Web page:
“You listen to me,” she snarls, stepping closer, chest heaving, hair blowing in the breeze. She looks like a Valkyrie, come to take you away. “You are a fucking coward!”

You stand there, tasting blood, too stunned to move. She keeps yelling. “I spent all day today with you in that rotten church and I know you see what this world is like. You see how scared the humans are, how stuck the vampires are. You see the hate and the fear and the dying. And what do you do? Nothing. You have two thousand years of knowledge and forfuckingever to try and change things and instead you give up? Take the easy way out? You fucking coward!” She takes a deep breath but doesn’t stop.

“I’ve been seeing you in Eric’s mind for so long and you have no idea what he thinks of you. He practically worships you! And when I met you today, I thought that I might just understand why. Turns out I was wrong. You’re nothing like the man Eric remembers. You’re a scared, pathetic child!”

Her words hurt. You thought you were beyond such petty things, but hearing what she has to say, it hurts. Are you a coward? Is this the easy way? You thought by going with the Fellowship you might change something, sooth the ravaged feelings of all involved. You thought you were doing the right thing, making your death count for something. One sunrise and a better world. That is all you wanted. That, and peace.

You’re so old, so tired, always walking and never getting anywhere.

“Newsflash, idiot,” Josie snarls, stepping closer still; you can almost feel her racing heart against your chest and her hot breath fans your face. “We’re all tired. This world is fast and it’s ugly and it makes you tired. But we’re not giving in. You think you’re not getting anywhere? You’re right. You were born and you were turned and if you die now, that’ll be all she wrote!”

She doesn’t understand. How could she? She’s so young. So full of fire. You can’t remember ever having had any fire to begin with. You must have, but time suffocated the last ember of it. You borrowed Eric’s fire for a while, warmed yourself on it, but those days are past, too. And this girl...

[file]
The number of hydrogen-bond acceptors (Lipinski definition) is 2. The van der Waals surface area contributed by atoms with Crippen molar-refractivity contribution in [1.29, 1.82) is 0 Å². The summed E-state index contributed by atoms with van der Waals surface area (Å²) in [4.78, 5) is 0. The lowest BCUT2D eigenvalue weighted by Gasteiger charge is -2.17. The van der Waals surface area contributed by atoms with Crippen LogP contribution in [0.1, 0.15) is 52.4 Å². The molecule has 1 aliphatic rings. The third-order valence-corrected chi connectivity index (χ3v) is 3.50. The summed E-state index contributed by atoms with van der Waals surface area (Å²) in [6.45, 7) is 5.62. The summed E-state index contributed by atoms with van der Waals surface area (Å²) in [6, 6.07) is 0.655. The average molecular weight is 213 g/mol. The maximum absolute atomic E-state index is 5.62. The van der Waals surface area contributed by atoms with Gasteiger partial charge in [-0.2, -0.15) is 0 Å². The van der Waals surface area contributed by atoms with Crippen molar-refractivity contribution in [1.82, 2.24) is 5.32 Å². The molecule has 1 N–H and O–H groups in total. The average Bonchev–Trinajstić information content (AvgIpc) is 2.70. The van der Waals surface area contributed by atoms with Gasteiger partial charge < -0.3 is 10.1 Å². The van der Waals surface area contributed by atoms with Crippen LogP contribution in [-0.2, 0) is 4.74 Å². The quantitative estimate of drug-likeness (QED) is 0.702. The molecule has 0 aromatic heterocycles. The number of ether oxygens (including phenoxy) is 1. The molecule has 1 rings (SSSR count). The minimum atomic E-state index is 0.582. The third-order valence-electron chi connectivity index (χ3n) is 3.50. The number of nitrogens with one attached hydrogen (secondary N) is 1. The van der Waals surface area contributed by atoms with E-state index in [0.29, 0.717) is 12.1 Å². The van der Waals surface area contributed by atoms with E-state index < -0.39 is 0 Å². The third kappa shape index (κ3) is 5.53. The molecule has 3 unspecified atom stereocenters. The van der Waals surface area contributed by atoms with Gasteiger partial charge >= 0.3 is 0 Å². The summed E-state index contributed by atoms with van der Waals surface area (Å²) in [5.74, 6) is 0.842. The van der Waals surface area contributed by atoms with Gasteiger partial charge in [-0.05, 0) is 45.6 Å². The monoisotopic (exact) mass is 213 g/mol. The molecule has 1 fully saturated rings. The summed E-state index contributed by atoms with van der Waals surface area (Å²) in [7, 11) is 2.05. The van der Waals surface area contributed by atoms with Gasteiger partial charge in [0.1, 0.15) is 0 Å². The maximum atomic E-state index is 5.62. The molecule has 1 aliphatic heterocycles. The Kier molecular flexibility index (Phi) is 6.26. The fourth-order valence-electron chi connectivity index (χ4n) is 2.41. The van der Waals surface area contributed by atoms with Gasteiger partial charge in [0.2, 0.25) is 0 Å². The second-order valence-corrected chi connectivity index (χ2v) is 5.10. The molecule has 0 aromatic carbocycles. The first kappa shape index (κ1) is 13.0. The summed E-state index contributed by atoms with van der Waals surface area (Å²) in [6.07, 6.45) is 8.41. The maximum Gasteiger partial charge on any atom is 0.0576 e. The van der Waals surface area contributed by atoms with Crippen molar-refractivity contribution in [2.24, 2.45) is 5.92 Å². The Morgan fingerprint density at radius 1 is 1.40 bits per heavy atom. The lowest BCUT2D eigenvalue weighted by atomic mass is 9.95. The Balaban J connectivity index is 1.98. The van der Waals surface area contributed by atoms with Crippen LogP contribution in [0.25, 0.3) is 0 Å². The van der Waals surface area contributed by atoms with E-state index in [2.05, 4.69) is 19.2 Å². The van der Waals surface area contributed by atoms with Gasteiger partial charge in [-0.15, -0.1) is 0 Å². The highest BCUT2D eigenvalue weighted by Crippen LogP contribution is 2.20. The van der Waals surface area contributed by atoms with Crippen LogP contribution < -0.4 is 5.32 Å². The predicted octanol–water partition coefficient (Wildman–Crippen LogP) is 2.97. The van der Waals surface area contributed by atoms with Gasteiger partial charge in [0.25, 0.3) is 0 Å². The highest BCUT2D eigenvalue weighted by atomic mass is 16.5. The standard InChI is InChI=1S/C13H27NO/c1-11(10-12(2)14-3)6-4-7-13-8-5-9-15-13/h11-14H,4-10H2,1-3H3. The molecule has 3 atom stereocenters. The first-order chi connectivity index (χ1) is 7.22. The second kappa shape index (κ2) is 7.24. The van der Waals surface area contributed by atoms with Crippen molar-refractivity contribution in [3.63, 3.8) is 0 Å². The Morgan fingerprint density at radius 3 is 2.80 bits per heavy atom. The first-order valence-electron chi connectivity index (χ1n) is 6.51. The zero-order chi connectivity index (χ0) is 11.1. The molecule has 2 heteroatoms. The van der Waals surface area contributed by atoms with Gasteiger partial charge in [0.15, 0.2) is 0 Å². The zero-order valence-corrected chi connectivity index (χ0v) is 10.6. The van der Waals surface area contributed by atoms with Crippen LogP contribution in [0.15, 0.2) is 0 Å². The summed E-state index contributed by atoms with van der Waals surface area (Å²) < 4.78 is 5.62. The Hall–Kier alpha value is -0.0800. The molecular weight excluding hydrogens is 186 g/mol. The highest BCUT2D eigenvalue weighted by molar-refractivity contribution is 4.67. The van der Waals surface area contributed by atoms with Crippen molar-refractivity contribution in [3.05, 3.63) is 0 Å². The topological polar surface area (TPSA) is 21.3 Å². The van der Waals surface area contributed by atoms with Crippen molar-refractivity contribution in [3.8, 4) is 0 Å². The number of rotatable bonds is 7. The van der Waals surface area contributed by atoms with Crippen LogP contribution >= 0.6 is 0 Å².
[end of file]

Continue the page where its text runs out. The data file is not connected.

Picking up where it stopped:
“Don’t you fucking dare tell me I don’t understand. I’m a damn telepath. I understand you better than you understand yourself. If you want to be a coward, whatever. Do what you want. But don’t try to turn it into some great tragedy. I understand alright, Godric. You’re scared. That’s all. You’re just scared.” She shrugs, as if there is nothing more to it. Is there? “Now excuse me, I have to go and put what’s left of Eric back together.”

You didn’t think you remembered how to have all those emotions swirling in your chest. Surprise. Shock. Anger. Pain. Sorrow. Grief. You’re hurting Eric. And Isobel and Stan and the rest of your nest. You’re hurting this bright girl. Abandoning them. But they’re just as well off alone, are they not? You lived your days, walked all the roads there are to walk. You have seen it, done it, all. Isn’t that enough?

Josie obviously reads your mind because she sighs and for the first time you notice tears on her face. All through her tirade, all through her rage, she was crying. For you.

How strange.

She turns slowly, leaving you to die alone after all. As you wished. For a moment, you almost call her back. She catches the thought and stops, waiting. Hoping so hard you can feel it. She wants you to live.

Why in the gods’ names would she want you to live? Why would she care?

“I hope the sun is fire enough for you,” she suddenly whispers. The wind carries her words to you, barely, and then she’s gone.

Fire. Sunlight. Dawn. Yes. You hope the sun will warm you.

You want to burn.


But. You look from the lightening skyline to the stairwell, look down at your hand, stained red by Eric’s tears and at your chest, inked in faded black.

Blood and tattoos.

Who you are and who you were. Chieftain’s son, warrior, killer. In both lives, you have brought death. But you tried not to be cruel, tried to be honourable. You tried not to be a monster, even though it would have been so easy.

Stan, with his hatred and hunger, lives an easier life than Isobel, with her caring and emotions. It’s easier to be a monster than a god.

It’s easier still not to be at all.

What did Josie call it? The easy way out? Yes. Yes, it is.

The first rays of dawn prickle against your skin and you know you have only seconds before you catch on fire. Before you burn. The stairs or the dawn?

Absently you rub Eric’s blood between your fingers before licking them clean. Are you a coward? Are you scared?

The stairs or the dawn?

You close your eyes and concentrate hard. What do I do?

Josie, long gone from the roof but still inside your head, laughs. Get off the roof, Godric.



Now with added coda here.

The End

You have reached the end of "Run". This story is complete.